You post a promising job opening, but barely anyone replies. What do you do?
Even experienced recruiters and blue-chip employers can run into trouble with their job posts. That’s why you’ll find approximately 963 articles online about how to improve your job postings and attract higher-quality candidates.
Well, we read them all so you don’t have to. Scoured the web for advice that’s data-based and not just vibes. Added key evidence from our own database.
Just a few improvements to your nursing job descriptions can already cut your cost per hire significantly.
We see this in our utilization statistics. When nurses are more likely to click on your job, you will fill them more quickly — and save money. And when you post your nursing job on NurseRecruiter, effective job descriptions pay off double!
Here’s how that works:
- The better your job post, the more nurses will find it in their job matches.
- The higher your match rate, the more you’ll appear in their matching employers too.
- Nurses see those right when they sign up — and every time they update their profile.
- So you reach more nurses in real time, right when they’re most eager to apply!
11 ways to make your job post attract more (and better) candidates
1. Include a salary or salary range
We cannot stress enough how effective this is. In general, almost half the candidates on a job board are looking primarily for a better salary, and that number is probably higher in nursing.
Including at least a salary range doesn’t just demonstrate your dedication to transparency and fairness, it also increases the likelihood that you’ll fill your position quickly by up to 38%.
Most nurse employers already include dollar numbers, but we still see plenty of posts without. Because those are unpopular with nurses, we list jobs with salary info first, and we’re not the only ones. So this is absolutely the simplest way to optimize your nurse job post!
2. Clearly flag additional benefits
Everyone loves a generous benefits package, but few people love vague promises about a “generous benefits package”. If you have something extra to offer that differentiates the job from other workplaces, spell it out!
According to Indeed, 83% of job seekers say benefits and perks have a significant influence on whether they’ll accept a job offer, and 42% say it’s a “variety of benefits” that attracts them most.
Inclusive benefits like paid family leave, flexible hours and childcare subsidies will play well with new generations. Tuition reimbursement, specifically, is the top ranked non-insurance benefit for Gen Z, according to Unum research. Every other generation prioritizes generous PTO most.
Health coverage, 401k, sick leave, career advancement opportunities — whatever you can bring to bear, make it explicit!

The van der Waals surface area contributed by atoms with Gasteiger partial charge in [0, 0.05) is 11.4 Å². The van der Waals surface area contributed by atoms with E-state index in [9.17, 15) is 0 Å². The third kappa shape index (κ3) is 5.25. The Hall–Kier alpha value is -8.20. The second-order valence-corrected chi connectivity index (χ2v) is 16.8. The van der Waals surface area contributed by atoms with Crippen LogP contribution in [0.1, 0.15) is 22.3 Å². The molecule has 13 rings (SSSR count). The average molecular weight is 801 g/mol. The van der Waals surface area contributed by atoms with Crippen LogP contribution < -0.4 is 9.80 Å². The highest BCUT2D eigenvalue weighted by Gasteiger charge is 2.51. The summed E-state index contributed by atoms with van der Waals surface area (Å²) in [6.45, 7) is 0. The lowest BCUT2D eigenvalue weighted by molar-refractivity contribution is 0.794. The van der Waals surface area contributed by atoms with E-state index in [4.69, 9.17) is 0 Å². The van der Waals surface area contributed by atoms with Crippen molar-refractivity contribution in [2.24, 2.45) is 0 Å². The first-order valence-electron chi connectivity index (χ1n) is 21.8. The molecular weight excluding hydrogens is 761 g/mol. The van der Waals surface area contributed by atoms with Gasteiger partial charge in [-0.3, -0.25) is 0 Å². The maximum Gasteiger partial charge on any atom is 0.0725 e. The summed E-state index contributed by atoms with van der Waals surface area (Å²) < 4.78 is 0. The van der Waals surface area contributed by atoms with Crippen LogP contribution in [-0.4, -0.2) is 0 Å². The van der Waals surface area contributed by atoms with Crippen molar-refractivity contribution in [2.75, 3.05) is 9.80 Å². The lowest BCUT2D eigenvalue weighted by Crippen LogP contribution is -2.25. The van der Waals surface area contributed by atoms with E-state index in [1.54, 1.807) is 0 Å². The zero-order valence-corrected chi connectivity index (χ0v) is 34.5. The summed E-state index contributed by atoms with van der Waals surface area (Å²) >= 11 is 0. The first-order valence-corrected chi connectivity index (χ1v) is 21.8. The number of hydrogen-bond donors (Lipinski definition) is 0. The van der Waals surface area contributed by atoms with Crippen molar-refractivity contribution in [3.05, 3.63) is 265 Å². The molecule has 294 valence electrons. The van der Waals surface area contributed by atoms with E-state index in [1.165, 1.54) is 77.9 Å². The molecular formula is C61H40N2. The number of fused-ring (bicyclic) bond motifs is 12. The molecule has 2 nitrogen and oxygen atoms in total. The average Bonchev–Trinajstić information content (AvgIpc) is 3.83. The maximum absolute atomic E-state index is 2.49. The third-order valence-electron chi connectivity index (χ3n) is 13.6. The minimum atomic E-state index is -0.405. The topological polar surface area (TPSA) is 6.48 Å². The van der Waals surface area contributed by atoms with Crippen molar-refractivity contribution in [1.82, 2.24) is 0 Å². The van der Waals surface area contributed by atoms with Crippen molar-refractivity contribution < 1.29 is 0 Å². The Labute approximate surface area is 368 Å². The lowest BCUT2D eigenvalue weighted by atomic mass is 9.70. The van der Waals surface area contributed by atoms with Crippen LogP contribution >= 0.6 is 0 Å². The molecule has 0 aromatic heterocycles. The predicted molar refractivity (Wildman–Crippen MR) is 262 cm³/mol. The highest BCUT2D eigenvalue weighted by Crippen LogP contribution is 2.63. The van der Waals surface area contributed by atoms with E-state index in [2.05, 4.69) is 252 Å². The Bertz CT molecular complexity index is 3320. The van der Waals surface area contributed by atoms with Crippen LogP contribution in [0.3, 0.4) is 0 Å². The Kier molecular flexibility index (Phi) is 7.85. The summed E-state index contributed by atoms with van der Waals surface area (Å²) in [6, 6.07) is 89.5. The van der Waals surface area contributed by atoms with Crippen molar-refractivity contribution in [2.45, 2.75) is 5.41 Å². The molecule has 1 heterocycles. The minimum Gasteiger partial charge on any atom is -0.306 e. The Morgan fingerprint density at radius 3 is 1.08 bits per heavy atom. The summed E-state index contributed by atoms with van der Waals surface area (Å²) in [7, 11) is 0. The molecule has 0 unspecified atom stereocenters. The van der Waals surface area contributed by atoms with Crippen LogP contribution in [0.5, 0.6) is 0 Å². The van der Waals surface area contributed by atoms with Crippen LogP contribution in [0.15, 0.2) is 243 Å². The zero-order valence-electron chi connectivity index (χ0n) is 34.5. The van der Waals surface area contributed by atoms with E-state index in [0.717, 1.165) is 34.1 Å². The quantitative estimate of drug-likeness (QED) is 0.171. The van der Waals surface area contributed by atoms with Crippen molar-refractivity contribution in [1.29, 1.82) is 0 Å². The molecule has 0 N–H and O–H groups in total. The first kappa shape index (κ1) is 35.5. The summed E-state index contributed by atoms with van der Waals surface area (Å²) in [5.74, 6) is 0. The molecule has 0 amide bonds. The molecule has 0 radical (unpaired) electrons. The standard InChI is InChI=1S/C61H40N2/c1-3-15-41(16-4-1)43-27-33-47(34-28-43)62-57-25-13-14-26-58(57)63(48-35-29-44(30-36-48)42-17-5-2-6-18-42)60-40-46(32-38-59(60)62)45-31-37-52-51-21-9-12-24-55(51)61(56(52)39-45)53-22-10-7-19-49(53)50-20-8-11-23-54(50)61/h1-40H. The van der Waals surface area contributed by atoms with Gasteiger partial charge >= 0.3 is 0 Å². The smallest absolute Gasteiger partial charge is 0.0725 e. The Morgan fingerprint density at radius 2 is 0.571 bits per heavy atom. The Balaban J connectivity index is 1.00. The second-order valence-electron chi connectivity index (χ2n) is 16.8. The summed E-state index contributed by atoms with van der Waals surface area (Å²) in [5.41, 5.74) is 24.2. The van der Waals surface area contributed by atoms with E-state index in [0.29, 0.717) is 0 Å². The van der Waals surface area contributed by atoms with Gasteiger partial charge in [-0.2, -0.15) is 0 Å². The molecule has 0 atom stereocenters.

3. Find the right place to post your job
When Forbes asked its Human Resources Council for expert healthcare recruitment tips, Workplace Evolutionist Marcia F. Robinson offered this great advice: “Consider using niche job boards that will put job announcements in front of new, focused audiences.”
That’s us! With our database of over 400,000 active, self-registered nurses, NurseRecruiter makes attracting top nursing talent easy. We’ll get your positions filled more quickly than generic job boards!
4. Shorter is sweeter
Recent LinkedIn data was pretty clear about this: shorter job posts get better results!
Posts with less than 300 words get 8% more applications. Posts with 150 words or less even get 18% more candidates to apply than job posts with 450 to 600 words.
This is especially true in our mobile age. More than half of our users are browsing their jobs on mobile devices. So make sure the most important information is right there, even on a small screen!
5. Cover the basics in a snappy first line or two
Just fourteen seconds. That’s how little time most candidates take to decide whether to keep reading your job post. That’s 60 words, if you’re lucky!
So make sure to include a recap right at the top of your job description that highlights the essentials. Both in terms of what you’re asking (what’s the job, how many years of experience are required) and what you’re offering. Make it easy for them to decide whether to dive in or scroll on!
6. Formatting matters. Attention to detail too.
Congratulations, you used a good opening hook to cross that 14-second hurdle! But you still need to convince them to hit that “I’m interested” button, so make the info they’re looking for easy to find.
On a mobile screen, it doesn’t take much for your job post to look like a wall of text. Different candidates pay attention to different things, so break up your content in short paragraphs so they can skip straight to the parts they’re especially interested in. Use bullet point lists, even headings if your text is longer.